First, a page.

Player Tennis Grand Slam
From 1992 through 2001, Americans won 22 of the 40 men’s singles Grand Slam championships. Since 2002, Americans have won only 3 of the 53 men’s singles Grand Slams. So, what happened over the last 14 years? A lot.
Yes, American tennis is still thriving on the women’s circuit, with Serena Williams currently being ranked No. 1 and winning 19 singles Grand Slams. In doubles, we’ve held the No. 1 ranking for a record 412 weeks. However, America has not had a men’s singles Grand Slam champion since 2003.
The truth is, the success of American men’s singles players in the 1990s spoiled many fans. We grew up watching Andre Agassi, Pete Sampras and Jim Courier compete for Grand Slam titles every single year. As kids, we were obsessed with Agassi. He was the reason we fell in love with tennis. When he competed internationally in Grand Slams like the Australian Open, we’d wake up early to watch his matches. When he would compete in tournaments that were fairly close by — Indian Wells or the Great Western Forum — we’d make the pilgrimage from our home in Camarillo, California to see our idol.
Yes, in the doubles world, we have won 106 tournaments to-date as the World’s No. 1 doubles tennis team. We also have 16 Grand Slam titles to our names, and a gold medal from the 2012 Olympics. Since the age of 6, we’ve dedicated our lives to the sport and have been blessed to reap numerous benefits. Despite our success, we’re not oblivious to the fact that singles players — especially men’s players — dominate tennis headlines. An American household name on the singles circuit would do wonders for the sport’s popularity here in the U.S.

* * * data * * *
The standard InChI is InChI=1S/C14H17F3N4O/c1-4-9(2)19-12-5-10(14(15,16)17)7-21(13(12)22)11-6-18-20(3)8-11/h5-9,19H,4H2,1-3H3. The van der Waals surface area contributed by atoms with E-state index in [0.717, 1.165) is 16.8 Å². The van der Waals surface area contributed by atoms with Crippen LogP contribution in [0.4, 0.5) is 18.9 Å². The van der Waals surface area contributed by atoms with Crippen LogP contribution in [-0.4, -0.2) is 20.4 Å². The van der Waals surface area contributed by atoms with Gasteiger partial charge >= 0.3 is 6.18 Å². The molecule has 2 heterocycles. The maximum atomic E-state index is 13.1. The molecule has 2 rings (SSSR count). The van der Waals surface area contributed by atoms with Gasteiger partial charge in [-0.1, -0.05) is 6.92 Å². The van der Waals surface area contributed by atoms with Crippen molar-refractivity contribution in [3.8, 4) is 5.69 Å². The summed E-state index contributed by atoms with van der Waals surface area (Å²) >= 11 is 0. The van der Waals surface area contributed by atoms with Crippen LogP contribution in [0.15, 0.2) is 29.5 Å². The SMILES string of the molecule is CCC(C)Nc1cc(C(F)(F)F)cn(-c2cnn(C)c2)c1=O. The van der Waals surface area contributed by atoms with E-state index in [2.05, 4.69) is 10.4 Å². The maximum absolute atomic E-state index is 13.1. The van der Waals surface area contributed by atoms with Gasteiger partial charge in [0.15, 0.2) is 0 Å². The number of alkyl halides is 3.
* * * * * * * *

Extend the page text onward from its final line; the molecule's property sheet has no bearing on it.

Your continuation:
We wanted to be like Andre. You need that kind of champion to inspire more American kids to go out and pick up a racquet.
Players from other nations have progressed greatly since the days when Agassi and Sampras battled one another in finals. The household names in men’s tennis today are limited to the following Grand Slam winners: Swiss Roger Federer (17 Slams), Spaniard Rafael Nadal (14), Serbian Novak Djokovic (8) and Scot Andy Murray (2). The dominance of those 4 men is quite unprecedented. Since 2004 they’ve won all but 5 of the 45 Grand Slam tournaments.
So, why can’t the U.S. rise to the top of men’s singles tennis like they have in the past? Each of the previously mentioned countries has a limited selection of popular sports. For the most part, it’s either soccer or tennis that interests kids. In the U.S., from snowboarding and lacrosse to basketball and hockey, there are a dozen sports for up-and-coming young athletes to choose from. We’re losing a lot of our best athletes to other sports.